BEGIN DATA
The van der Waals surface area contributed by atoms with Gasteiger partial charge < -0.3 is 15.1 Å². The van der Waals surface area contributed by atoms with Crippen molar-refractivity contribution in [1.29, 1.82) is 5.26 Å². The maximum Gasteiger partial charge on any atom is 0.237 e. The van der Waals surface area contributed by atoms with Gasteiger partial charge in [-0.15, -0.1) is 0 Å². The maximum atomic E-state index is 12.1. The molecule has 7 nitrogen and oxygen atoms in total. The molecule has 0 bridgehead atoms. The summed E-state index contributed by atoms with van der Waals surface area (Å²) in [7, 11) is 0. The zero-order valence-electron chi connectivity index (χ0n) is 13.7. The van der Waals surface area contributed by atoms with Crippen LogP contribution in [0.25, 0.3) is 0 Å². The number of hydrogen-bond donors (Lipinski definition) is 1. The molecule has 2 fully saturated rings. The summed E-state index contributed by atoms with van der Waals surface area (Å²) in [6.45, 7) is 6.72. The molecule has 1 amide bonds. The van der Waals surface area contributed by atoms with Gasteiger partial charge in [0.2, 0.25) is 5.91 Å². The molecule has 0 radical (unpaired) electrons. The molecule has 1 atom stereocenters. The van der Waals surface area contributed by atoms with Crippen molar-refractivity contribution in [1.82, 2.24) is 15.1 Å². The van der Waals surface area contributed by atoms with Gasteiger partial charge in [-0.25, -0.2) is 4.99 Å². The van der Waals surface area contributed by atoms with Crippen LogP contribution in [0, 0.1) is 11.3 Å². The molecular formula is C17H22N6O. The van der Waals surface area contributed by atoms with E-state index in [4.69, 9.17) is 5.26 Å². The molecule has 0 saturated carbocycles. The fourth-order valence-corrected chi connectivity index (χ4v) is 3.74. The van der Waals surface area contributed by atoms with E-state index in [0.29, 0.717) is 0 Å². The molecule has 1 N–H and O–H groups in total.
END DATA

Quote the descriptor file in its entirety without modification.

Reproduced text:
The van der Waals surface area contributed by atoms with Gasteiger partial charge < -0.3 is 15.1 Å². The van der Waals surface area contributed by atoms with Crippen molar-refractivity contribution in [1.29, 1.82) is 5.26 Å². The maximum Gasteiger partial charge on any atom is 0.237 e. The van der Waals surface area contributed by atoms with Gasteiger partial charge in [-0.15, -0.1) is 0 Å². The maximum atomic E-state index is 12.1. The molecule has 7 nitrogen and oxygen atoms in total. The molecule has 0 bridgehead atoms. The summed E-state index contributed by atoms with van der Waals surface area (Å²) in [7, 11) is 0. The zero-order valence-electron chi connectivity index (χ0n) is 13.7. The van der Waals surface area contributed by atoms with Crippen LogP contribution in [0.25, 0.3) is 0 Å². The number of hydrogen-bond donors (Lipinski definition) is 1. The molecule has 2 fully saturated rings. The summed E-state index contributed by atoms with van der Waals surface area (Å²) in [6.45, 7) is 6.72. The molecule has 1 amide bonds. The van der Waals surface area contributed by atoms with Gasteiger partial charge in [0.2, 0.25) is 5.91 Å². The molecule has 0 radical (unpaired) electrons. The molecule has 1 atom stereocenters. The van der Waals surface area contributed by atoms with Crippen molar-refractivity contribution in [1.82, 2.24) is 15.1 Å². The van der Waals surface area contributed by atoms with Gasteiger partial charge in [-0.25, -0.2) is 4.99 Å². The van der Waals surface area contributed by atoms with Crippen LogP contribution in [0, 0.1) is 11.3 Å². The molecular formula is C17H22N6O. The van der Waals surface area contributed by atoms with E-state index in [4.69, 9.17) is 5.26 Å². The molecule has 0 saturated carbocycles. The fourth-order valence-corrected chi connectivity index (χ4v) is 3.74. The van der Waals surface area contributed by atoms with E-state index in [0.29, 0.717) is 0 Å². The molecule has 1 N–H and O–H groups in total.